Face-to-Face Meetings: 5 Benefits to your Bottom Line

There’s no escaping the fact that technology has completely revolutionized the way people and organizations communicate. Over 205 billion emails alone are sent out daily, and once you factor in conference calls, video conferences, texts, and social networking, it’s safe to say business leaders have a wide array of convenient, quick and cost efficient options for connecting with their contacts.
However, as organizations become increasingly reliant on the latest high-tech solutions, it’s crucial that new platforms be used only to supplement face-to-face meetings—not to replace them. From a cost standpoint, high-tech means of communicating may initially seem attractive, saving businesses on time and travel expenses, not to mention ancillary costs such as outside catering and rented conference spaces where groups are involved. However, to succeed over time, research shows it’s critical to consider face-to-face meetings not just as a cost, but far more importantly, as an investment.
While it’s already widely understood that face-to-face dialogue is the best mode of communication for relationship building (certainly key to any business), it regularly provides return on investment in other ways as well. Here are five benefits of face-to-face meetings that can positively impact your bottom line:
Clearer Communication
Communication errors, incomplete direction, misinterpretations, and misunderstandings all have the potential to waste valuable resources and spiral into costly business mistakes. With nonverbal cues accounting for somewhere between 50 and 93 percent of our total communication, face-to-face meetings enable leaders to use facial expressions, hand gestures, tone of voice, and body language to ensure critical messages are clearly delivered and thoroughly understood.

Greater Creative Output

Researchers from MIT’s Human Dynamics Laboratory found that face-to-face brainstorms generate about 30 percent more ideas than their virtual counterparts. Why? The close proximity enables participants to establish a deeper level of connection and engage in more seamless dialogue. Additionally, eye contact builds trust, and the more comfortable participants become, the more willing they are to share ideas—typically resulting in a higher-quality end product.
More Effective Challenge Management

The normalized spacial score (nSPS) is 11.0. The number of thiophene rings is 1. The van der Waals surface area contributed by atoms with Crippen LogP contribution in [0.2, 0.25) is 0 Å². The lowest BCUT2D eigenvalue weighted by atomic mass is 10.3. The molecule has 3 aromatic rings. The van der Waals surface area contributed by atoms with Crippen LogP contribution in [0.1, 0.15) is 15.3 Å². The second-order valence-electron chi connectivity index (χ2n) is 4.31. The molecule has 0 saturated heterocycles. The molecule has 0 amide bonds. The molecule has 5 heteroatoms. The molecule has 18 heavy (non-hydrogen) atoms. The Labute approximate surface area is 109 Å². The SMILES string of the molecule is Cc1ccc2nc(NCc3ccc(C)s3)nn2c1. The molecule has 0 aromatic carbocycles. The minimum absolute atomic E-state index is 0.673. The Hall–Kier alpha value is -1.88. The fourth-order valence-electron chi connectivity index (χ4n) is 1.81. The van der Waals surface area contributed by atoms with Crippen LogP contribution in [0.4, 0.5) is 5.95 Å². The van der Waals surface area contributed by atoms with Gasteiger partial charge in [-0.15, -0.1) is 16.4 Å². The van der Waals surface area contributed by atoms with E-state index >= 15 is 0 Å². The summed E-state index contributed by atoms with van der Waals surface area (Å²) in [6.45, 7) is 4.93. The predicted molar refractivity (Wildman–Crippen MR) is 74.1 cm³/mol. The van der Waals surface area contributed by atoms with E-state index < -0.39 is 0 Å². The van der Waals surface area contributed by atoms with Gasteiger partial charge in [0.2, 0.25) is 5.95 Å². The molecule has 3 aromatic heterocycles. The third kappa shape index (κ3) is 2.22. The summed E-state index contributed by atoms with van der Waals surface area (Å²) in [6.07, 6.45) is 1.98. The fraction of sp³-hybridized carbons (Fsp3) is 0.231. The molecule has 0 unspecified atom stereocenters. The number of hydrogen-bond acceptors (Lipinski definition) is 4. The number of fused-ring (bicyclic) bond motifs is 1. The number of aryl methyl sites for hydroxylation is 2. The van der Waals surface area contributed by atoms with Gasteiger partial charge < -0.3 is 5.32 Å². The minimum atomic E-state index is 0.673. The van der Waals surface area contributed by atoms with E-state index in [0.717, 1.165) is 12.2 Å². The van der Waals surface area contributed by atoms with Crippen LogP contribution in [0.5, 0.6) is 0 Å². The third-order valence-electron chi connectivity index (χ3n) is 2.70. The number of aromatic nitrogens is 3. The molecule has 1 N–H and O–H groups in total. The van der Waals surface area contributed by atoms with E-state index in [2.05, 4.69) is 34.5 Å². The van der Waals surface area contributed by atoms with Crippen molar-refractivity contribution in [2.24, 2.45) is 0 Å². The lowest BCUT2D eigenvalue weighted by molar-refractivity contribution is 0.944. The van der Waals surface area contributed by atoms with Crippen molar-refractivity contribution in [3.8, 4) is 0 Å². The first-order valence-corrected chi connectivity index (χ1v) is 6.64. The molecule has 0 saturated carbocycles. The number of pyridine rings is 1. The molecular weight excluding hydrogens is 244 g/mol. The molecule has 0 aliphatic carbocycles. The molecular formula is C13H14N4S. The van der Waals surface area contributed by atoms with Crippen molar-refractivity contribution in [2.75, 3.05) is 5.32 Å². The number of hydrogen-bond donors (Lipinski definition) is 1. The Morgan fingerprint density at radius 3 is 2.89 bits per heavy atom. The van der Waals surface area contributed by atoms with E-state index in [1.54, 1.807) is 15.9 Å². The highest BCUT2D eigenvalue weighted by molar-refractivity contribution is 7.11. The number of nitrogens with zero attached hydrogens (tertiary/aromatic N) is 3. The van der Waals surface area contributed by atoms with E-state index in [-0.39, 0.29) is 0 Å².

When sensitive situations aren’t approached with care, they can fuel frustrated employees, disrupt productivity, and even trigger turnover. Oftentimes, the most effective way to avoid such potentially costly outcomes is to diffuse challenging situations promptly and in person. Not only do face-to-face meetings demonstrate respect to those involved, but they also eliminate the risk of prolonging or escalating a negative situation due to reliance on digital communication alone.
Expedited Consensus
In 2015, a DMR study revealed that the average office worker receives 121 emails per day. While it’s certainly convenient for recipients to maintain control over the order and speed of their replies, that same flexibility can also slow productivity and halt momentum of time-sensitive projects. In situations where time is money and alignment is needed to move forward, face-to-face meetings provide the best opportunity to focus key players, accelerate dialogue, and expedite critical consensus.
Higher Rate of Close
Most successful sales professionals will tell you their best chance of closing a deal is when they are sitting face-to-face with their potential buyer. In fact, the Wall Street Journal reported that 85 percent of those surveyed rated meetings with prospective customers to be more productive when handled in-person. Furthermore, even if those clients reside out of town, research says face time is well worth the commute. A study by Oxford Economics found that every dollar invested in business travel results in $12.50 in added corporate revenues and $3.80 in new profits.
So what does this all mean?
While it can be incredibly tempting for business leaders to fall back on the convenience of email and other less personal methods of communication, the critical role of face-to-face meetings cannot be underestimated, or undervalued—especially in situations that require higher levels of persuasion, sensitivity, speed, or alignment.
CIO reports that 67 percent of senior executives and managers say their organization would be more productive if their superiors communicated more often by personal discussion, and research shows the benefits don’t stop there.
Regardless of how technology continues to evolve, it’s important that face-to-face communication continues to be embraced as a critical business tool not only for building strong relationships, but for building productive and profitable organizations as well. To download article as pdf click here.
Could your organization benefit from less reliance on digital communication and more face-to-face discussion? At RRG, we put relationships first, and that includes helping our clients develop and strengthen key relationships within and outside of their organizations. To learn more, give us a call today at #708-738-5040, or visit our website at RRGExec.com

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